Uni High Quiz Bowl crew's runner-up performance marks U-turn at national level


Listen to this article

URBANA — It was a strange feeling for the Uni High Quiz Bowl participants, up on a stage in a ballroom at the Atlanta Marriott Marquis with around 1,300 people looking on in the championship matchup of the National Academic Quiz Tournament.

Microphones were affixed to their heads, so their every word could be heard on a Twitch stream, which racked up 5,700 views.

It didn't necessarily add to the pressure, Ethan Ashbrook said, but it did make the moment that much more special.

"It was weird actually having people watch you play," the Uni junior said.

"There weren't so many nerves for me, but it was just a strange experience to have people cheering for you and wanting you to do well."

President Tim Cho joked that the reason he joined Quiz Bowl — known as "scholastic bowl" in Illinois — is because he wanted to find an activity in which he could "flex."

As far as Quiz Bowl goes, this was the ultimate stage to do that.

And after finishing 51st a year ago, just making the championship was a boon for the Illineks.

"We already did really well," Cho said, "and there wasn't really any pressure to do much better. It was just really fun."

The preparation for the tournament began last summer after 2018's relatively disappointing finish.

Each of the team members has his expertise, at least for the most part. Ashbrook is the team's literature guy. Cho is a history buff. Dylan Bowman is the point person for math, while Jonathan Lau covers a broad range of subjects with a specialty in geography and history.

Questions run the gamut, covering "history, literature, science, fine arts, current events, popular culture, sports and more," according to the NAQT website. Some questions are directed to an individual team in the head-to-head games. Others are tossups that either team can answer, which a player answers by buzzing in "Jeopardy!"-style.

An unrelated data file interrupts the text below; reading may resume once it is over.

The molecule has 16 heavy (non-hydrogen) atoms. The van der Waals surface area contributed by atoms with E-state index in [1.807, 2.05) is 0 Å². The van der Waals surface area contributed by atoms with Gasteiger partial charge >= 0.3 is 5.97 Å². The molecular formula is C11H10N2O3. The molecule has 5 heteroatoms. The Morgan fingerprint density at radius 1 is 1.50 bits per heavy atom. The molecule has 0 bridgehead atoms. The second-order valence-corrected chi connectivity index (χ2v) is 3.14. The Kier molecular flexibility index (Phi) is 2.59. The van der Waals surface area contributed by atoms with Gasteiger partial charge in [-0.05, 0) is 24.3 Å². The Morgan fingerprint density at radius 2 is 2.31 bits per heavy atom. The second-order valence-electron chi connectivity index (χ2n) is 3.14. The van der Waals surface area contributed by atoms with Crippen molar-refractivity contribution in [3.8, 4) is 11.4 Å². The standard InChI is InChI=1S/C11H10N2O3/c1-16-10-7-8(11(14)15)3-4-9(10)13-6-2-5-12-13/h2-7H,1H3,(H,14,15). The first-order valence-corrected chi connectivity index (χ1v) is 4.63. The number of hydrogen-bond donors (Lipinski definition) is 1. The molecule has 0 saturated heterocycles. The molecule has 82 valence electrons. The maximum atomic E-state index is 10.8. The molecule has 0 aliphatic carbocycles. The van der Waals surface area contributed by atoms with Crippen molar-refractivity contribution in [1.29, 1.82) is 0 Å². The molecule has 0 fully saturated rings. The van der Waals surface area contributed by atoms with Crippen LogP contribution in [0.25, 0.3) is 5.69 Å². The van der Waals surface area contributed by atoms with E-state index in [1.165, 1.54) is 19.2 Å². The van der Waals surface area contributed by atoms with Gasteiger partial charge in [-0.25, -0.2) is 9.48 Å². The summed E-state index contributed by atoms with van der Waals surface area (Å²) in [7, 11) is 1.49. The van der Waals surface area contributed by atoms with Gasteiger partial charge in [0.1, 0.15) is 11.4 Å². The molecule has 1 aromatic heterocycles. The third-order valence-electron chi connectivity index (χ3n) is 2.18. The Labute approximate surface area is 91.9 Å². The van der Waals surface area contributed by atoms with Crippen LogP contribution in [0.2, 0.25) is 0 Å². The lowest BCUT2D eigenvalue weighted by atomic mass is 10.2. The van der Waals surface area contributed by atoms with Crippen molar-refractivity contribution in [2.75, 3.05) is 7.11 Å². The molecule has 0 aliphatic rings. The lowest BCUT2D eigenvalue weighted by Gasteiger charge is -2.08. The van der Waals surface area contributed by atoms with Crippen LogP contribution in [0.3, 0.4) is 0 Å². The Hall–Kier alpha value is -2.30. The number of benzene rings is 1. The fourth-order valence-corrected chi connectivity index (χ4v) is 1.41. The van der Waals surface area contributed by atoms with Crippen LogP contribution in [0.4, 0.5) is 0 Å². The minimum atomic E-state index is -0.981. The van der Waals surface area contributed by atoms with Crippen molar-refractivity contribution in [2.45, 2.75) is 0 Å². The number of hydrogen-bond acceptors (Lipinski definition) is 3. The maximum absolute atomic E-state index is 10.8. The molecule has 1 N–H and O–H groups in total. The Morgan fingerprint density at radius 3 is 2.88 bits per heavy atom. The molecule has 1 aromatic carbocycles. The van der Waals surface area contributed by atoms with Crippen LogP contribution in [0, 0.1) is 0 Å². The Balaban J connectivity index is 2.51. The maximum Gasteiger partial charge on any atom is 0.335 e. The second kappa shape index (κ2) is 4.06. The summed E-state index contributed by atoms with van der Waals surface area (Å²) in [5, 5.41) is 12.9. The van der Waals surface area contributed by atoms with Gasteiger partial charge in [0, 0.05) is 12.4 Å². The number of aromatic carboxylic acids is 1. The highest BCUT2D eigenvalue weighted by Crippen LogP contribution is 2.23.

Ashbrook said the preparation involved plenty of summer research, including falling down more than a few "Wikipedia rabbit holes," and reading summaries of plenty of books.

"I think we've developed our team dynamic pretty well, and we can encourage each other and fist bump after every question," Ashbrook said. "We did an insanely good job of covering everything they have.

"This tournament, especially, tends to lean towards history or stuff like world current events, geography things, and Tim and Jonathan would eat that stuff up and just do insanely well. It was nuts."

Ultimately, the underdog Illineks lost to the powerhouse from Beavercreek, Ohio, in the championship. In the immediate aftermath, the loss stung. But after they put their buzzers down and picked up a runner-up trophy that was almost as tall as each of the players, the reality of their accomplishment set in.

"When we finished and got the second place, at the moment I was kind of disappointed because we came all this way, and we had such a good playoff run, but a few hours later, I was genuinely really happy," Lau said. "We came so far from being some random team in downstate Illinois that nobody cared about, and now we're one of the best teams in the country.

"That was really amazing. Seeing all of our family and friends and people from school supporting us was really nice."